A shift in perspective like entering into the "real world" can have a profound impact on how you feel and what you do. What is difficult to accept for most people is that the shift in perceptive is something you can not ponder upon with your mind because it goes deeper than thinking. This shift is a shift of the level of being and the concept of being is alien to the human mind because the mind can only relate to doing.
This shift in being is the crux many mystical teachings are talking about. Whenever we receive new information we need a point within our existing model of the world to which we can attach this new piece of information. If we can not find his point of contact in the existing model, new information is simply dismissed because it can not be true. Questioning the established model for its validity is a step hardly anybody is willing to take and thus the experience of being conscious in the "real world" seems to remain reserved to the true seekers of knowledge and wisdom who do not shy away from "questioning everything".
Indian mystic and philospher Osho once said : "Anybody who gives you a belief system is your enemy because the belief system becomes a barrier for your eyes so you can not see the truth."
What should I believe in ?
Getting back to the analogy from the beginning of this article, the best way to deal with belief systems is to treat them like glasses. Just like you might own reading glasses, sunglasses and diving googles, they all have their purpose and can be useful or inappropriate depending on the set of circumstances. Limiting yourself to one belief system only is not really a smart move, because it limits you to a set of experiences that are compatible with that belief system. Any experience which you can not assign to a particular box within your belief system has to be denied because it does not fit in thus you must have imagined it, it can not be real because your belief system overrides its validity.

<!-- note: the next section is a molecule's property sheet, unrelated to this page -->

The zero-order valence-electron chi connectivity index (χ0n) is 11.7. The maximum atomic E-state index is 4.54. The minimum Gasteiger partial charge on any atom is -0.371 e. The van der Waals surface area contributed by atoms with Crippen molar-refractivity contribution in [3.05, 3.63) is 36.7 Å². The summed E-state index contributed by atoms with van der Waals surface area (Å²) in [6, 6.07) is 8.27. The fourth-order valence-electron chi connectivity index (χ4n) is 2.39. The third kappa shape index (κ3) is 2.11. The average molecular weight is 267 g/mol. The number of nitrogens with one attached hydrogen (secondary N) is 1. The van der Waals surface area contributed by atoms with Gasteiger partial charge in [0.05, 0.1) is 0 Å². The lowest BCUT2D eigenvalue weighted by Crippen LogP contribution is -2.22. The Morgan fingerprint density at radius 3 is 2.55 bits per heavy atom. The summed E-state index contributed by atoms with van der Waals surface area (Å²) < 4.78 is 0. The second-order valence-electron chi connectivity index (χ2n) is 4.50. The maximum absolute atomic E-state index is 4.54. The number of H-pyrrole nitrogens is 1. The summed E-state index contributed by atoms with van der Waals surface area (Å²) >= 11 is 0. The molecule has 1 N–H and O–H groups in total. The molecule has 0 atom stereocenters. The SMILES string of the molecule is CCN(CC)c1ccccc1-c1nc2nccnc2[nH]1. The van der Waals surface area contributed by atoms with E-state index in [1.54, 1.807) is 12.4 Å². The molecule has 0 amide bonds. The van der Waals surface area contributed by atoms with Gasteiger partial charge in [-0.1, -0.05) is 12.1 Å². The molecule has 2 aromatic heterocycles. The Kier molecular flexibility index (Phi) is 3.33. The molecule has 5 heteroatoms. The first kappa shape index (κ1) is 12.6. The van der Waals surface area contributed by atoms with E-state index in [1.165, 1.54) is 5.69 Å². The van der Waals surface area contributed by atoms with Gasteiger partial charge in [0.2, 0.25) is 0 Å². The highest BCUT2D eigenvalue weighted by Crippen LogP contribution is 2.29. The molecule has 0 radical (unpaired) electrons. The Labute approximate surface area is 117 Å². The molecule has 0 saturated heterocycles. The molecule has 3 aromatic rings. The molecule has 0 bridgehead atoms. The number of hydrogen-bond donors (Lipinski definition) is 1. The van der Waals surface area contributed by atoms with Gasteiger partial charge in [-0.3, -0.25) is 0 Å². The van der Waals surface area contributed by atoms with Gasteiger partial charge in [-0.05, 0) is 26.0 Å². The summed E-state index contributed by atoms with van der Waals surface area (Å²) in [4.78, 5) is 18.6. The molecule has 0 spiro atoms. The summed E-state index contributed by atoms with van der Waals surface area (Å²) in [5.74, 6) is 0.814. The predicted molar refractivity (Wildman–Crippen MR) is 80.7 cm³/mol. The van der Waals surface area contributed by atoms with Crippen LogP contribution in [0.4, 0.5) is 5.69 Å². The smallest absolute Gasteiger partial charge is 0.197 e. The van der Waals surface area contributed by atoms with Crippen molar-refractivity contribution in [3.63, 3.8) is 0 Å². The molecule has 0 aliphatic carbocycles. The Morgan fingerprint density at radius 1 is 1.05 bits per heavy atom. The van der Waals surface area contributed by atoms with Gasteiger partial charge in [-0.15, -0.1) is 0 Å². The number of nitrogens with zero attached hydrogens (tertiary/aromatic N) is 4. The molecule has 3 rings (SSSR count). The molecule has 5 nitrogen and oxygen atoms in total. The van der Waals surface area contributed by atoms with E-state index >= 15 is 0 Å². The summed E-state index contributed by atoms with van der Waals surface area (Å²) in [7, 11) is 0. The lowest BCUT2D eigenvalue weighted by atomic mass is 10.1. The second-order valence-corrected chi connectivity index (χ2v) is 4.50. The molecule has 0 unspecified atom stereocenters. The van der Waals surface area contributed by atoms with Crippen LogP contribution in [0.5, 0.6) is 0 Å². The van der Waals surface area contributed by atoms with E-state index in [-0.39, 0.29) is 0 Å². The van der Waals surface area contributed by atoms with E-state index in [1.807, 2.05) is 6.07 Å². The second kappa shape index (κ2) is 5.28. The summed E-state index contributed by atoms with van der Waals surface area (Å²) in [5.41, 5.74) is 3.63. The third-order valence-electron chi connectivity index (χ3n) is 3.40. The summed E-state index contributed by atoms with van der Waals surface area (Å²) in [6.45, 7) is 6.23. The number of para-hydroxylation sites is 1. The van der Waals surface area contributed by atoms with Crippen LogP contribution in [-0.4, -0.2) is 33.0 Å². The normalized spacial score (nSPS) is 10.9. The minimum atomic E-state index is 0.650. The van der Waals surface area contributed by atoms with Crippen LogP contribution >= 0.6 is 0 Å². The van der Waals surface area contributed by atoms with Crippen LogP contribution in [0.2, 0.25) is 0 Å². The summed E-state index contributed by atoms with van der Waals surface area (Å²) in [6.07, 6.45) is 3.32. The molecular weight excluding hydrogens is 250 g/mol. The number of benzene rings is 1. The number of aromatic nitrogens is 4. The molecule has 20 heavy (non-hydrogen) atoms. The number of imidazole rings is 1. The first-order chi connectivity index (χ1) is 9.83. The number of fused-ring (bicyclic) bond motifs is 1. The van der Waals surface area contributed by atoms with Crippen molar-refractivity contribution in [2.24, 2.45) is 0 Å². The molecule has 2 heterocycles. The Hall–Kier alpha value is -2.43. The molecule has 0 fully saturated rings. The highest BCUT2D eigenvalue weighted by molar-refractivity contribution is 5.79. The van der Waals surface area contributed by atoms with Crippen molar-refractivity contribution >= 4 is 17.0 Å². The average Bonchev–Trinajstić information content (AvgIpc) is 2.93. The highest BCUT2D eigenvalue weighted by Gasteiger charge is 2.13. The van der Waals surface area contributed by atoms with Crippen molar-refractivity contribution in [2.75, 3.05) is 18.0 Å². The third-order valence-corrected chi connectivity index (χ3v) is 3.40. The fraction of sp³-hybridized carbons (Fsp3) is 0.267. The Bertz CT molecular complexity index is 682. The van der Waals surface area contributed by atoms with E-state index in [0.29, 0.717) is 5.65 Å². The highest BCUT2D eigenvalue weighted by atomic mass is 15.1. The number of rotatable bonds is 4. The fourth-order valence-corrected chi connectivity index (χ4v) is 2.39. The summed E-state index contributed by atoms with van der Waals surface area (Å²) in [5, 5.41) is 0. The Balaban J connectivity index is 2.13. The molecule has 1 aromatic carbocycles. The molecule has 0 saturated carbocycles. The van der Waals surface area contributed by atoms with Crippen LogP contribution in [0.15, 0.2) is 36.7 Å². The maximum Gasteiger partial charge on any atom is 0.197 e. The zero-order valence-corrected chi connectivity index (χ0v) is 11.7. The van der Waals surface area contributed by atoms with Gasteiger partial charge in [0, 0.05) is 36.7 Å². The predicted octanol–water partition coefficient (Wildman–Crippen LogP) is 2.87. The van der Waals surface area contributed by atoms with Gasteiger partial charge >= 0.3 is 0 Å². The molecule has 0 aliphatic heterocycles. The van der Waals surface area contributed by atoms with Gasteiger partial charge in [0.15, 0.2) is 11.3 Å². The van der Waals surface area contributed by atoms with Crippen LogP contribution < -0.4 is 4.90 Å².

By learning more about the belief systems of other cultures, you can enable yourself to select a different belief system in case you are confronted with an experience that your primary belief system can not explain, which gives you a lot more freedom for unusual experiences. But as long as these belief systems are unconnected this can be quite confusing and requires a certain training of your mental stability. It can definitely be helpful to use them in combination in order to look at an experience from different angles :
Image an experience being represented as a 3-dimensional object. In this analogy your mind is only capable to perceive in two dimensions but you are not aware of this limitation. All you perceive is a 2-D slice of the 3-D object and that is your limited perception of this experience. In your mind, that is the way this experience was and anybody else who had the same experience would experience it in a very similar way than you did. If you could become aware of your ability to look at the experience from a completely different vantage point you could locate your plane of perception at a different angle than before. By looking at the experience from many different angles you could get a much better and holistic picture of the real nature of the experience.
Sticking only to one belief system and one viewpoint that is handed to you through the media from an institution of authority is a lot easier than holding contradicting ones and evaluating them on a regular basis for their validity. Any form of oversimplified thinking is supported by many institutions of authority because large parts of the population seems to want simple explainations for events which in reality are highly complex. They want to be assured that somebody is in control, comprehends what is going on and knows how to fix the problems.
Looking through the illusion of simplicity requires the desire to seek a deeper level of truth even if this pursuit reveals a compelling web of complex interdependencies which reveal how little the supposed figures of authority are really in control of events that are playing out. This insight can be liberating or fightening, depending on whether you embrace your true level of freedom and use this freedom or whether you are afraid of taking responsibility for your own life.